Philip Bailey – Inside Out –
Review by RJM – Rating:Devoted Earth, Wind & Fire fans had picked up on a trend. Ever since their inception in 1971, EWF was pumping out approximately one album per year. Even after they disbanded in 1983, they continued their one per year output in the form of solo albums by Maurice White and Philip Bailey. 1986 was no exception with Philip Bailey’s third solo project «Inside Out».
Niles Rodgers, originally of the disco group Chic, came on board as producer. Niles was hot in the early to mid 1980s, producing albums like David Bowie’s 1983 monster hit «Let’s Dance» and Al Jarreau’s «L Is For Lover» in 1986 (and a lot of other pop not worth mentioning).
Although «Inside Out» is much more even than Philip’s previous album, «Chinese Wall», it was a definite step backwards for his solo career. The vocal arrangements on «Inside Out» are mostly better than «Chinese Wall», but the music sure isn’t – it is less spontaneous and daring, more forced and preconceived.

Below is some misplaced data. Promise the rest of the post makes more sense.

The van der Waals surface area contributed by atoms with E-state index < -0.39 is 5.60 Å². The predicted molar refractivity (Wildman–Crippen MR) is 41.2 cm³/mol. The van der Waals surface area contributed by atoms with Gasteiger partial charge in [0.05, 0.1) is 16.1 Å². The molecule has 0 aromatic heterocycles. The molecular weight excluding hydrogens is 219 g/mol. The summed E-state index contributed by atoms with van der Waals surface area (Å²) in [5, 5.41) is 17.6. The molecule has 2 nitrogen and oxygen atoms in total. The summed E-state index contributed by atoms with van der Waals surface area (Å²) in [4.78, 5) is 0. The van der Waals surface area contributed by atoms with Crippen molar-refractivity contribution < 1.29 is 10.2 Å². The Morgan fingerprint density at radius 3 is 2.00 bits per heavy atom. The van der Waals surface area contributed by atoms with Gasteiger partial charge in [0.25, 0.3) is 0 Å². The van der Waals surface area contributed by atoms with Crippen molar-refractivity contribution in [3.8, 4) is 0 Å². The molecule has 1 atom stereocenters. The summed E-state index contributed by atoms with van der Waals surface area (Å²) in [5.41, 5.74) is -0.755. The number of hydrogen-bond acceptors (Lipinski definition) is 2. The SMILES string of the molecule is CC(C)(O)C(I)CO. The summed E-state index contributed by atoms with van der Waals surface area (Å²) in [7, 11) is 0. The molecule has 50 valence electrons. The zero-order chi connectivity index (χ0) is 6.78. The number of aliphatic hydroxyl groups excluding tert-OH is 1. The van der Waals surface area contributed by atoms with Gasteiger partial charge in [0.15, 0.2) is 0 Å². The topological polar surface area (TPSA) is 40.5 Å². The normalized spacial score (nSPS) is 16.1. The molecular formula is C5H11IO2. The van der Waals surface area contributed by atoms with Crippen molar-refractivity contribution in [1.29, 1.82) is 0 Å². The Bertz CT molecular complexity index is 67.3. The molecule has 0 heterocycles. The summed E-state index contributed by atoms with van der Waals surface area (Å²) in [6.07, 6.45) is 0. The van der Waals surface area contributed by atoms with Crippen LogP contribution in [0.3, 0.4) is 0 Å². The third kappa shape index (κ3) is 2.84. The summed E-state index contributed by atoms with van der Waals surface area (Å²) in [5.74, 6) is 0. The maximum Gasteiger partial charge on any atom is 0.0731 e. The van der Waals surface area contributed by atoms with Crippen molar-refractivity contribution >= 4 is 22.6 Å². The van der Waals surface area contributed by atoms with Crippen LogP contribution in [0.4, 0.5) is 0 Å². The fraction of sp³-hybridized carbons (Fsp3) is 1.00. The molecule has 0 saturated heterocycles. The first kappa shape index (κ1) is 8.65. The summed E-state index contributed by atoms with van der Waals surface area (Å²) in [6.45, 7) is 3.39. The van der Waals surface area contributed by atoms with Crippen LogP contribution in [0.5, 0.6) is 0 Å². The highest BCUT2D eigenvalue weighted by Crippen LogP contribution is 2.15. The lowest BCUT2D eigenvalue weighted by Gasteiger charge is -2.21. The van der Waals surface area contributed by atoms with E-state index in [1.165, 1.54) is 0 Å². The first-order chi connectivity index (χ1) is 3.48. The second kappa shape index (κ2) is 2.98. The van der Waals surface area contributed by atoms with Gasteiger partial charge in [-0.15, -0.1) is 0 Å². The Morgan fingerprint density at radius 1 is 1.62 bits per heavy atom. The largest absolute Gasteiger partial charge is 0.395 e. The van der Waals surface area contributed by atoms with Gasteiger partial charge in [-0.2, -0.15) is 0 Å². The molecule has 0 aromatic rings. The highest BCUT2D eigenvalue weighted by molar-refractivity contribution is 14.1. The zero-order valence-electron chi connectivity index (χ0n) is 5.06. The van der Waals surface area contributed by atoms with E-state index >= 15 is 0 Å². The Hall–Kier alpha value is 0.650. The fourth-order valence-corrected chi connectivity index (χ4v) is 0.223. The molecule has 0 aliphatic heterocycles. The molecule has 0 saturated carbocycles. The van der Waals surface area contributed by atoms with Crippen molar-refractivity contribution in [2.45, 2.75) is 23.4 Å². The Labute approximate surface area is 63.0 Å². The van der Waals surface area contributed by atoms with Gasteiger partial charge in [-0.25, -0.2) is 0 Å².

The only single released from «Inside Out» was «State Of The Heart», which came and went in the blink of an eye. Philip continued trying to clone successful singles from the preceding album by bringing Phil Collins back for «Back It Up» (which also featured Jeff Beck on guitar), and, as it turns out, the best cut on the album, «Because Of You». These were clearly cut from the «Easy Lover» and «Walking On The Chinese Wall» templates, respectively. One may wonder why no telephone company picked up on the gimmicky «Long Distance Love», where Philip actually performs nicely.
«The Day Will Come» and «Don’t Leave Me Baby» have good moments, but things get a bit mundane around «Echo My Heart» and «Take This With You». A definite flaw on «Inside Out» is that some of the cuts go on too long. Another problem is displayed on the filler «Welcome To The Club» and «Special Effect»; it’s really a stretch to consider this Philip Bailey music.
The clear implication of Philip’s first three projects was that the huge commercial success of «Easy Lover» was a fluke. It was time to be re-absorbed into the fold, so Philip contacted his friend Maurice White.
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